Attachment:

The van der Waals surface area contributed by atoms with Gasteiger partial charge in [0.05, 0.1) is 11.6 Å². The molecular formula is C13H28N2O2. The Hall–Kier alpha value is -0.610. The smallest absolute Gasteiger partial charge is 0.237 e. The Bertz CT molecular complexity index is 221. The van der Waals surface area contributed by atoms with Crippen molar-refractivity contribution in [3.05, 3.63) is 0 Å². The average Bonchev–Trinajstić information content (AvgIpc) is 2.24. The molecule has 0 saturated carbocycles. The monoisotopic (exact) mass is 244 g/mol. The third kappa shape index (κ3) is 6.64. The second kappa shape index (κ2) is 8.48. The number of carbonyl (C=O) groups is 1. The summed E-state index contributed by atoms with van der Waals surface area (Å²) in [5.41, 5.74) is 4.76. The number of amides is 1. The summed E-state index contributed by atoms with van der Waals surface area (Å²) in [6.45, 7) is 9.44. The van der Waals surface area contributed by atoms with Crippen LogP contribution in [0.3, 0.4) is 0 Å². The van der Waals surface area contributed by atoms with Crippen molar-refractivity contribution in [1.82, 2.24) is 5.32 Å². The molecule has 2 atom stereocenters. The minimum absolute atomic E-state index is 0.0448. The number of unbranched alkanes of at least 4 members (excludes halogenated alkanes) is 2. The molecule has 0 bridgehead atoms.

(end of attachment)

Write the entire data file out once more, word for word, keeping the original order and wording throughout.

The van der Waals surface area contributed by atoms with Gasteiger partial charge in [0.05, 0.1) is 11.6 Å². The molecular formula is C13H28N2O2. The Hall–Kier alpha value is -0.610. The smallest absolute Gasteiger partial charge is 0.237 e. The Bertz CT molecular complexity index is 221. The van der Waals surface area contributed by atoms with Crippen molar-refractivity contribution in [3.05, 3.63) is 0 Å². The average Bonchev–Trinajstić information content (AvgIpc) is 2.24. The molecule has 0 saturated carbocycles. The monoisotopic (exact) mass is 244 g/mol. The third kappa shape index (κ3) is 6.64. The second kappa shape index (κ2) is 8.48. The number of carbonyl (C=O) groups is 1. The summed E-state index contributed by atoms with van der Waals surface area (Å²) in [5.41, 5.74) is 4.76. The number of amides is 1. The summed E-state index contributed by atoms with van der Waals surface area (Å²) in [6.45, 7) is 9.44. The van der Waals surface area contributed by atoms with Crippen LogP contribution in [0.3, 0.4) is 0 Å². The van der Waals surface area contributed by atoms with Crippen molar-refractivity contribution in [1.82, 2.24) is 5.32 Å². The molecule has 2 atom stereocenters. The minimum absolute atomic E-state index is 0.0448. The number of unbranched alkanes of at least 4 members (excludes halogenated alkanes) is 2. The molecule has 0 bridgehead atoms.